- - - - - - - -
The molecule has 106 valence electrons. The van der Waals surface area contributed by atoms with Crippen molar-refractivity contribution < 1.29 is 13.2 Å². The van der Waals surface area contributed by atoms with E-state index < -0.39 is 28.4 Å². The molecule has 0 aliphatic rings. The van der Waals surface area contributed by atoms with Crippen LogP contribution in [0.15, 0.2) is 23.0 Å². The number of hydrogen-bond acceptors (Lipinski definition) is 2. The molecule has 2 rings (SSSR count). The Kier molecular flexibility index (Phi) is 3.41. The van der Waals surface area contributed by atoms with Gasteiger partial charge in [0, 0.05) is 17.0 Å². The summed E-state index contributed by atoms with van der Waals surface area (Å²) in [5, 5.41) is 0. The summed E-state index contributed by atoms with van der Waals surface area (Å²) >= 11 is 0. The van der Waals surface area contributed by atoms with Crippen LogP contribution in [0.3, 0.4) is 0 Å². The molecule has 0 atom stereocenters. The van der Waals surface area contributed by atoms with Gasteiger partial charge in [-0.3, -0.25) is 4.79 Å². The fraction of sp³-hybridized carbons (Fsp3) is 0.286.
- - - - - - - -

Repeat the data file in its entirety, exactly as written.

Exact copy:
The molecule has 106 valence electrons. The van der Waals surface area contributed by atoms with Crippen molar-refractivity contribution < 1.29 is 13.2 Å². The van der Waals surface area contributed by atoms with E-state index < -0.39 is 28.4 Å². The molecule has 0 aliphatic rings. The van der Waals surface area contributed by atoms with Crippen LogP contribution in [0.15, 0.2) is 23.0 Å². The number of hydrogen-bond acceptors (Lipinski definition) is 2. The molecule has 2 rings (SSSR count). The Kier molecular flexibility index (Phi) is 3.41. The van der Waals surface area contributed by atoms with Gasteiger partial charge in [0, 0.05) is 17.0 Å². The summed E-state index contributed by atoms with van der Waals surface area (Å²) in [5, 5.41) is 0. The summed E-state index contributed by atoms with van der Waals surface area (Å²) >= 11 is 0. The van der Waals surface area contributed by atoms with Crippen LogP contribution in [0.3, 0.4) is 0 Å². The molecule has 0 atom stereocenters. The van der Waals surface area contributed by atoms with Gasteiger partial charge in [-0.3, -0.25) is 4.79 Å². The fraction of sp³-hybridized carbons (Fsp3) is 0.286.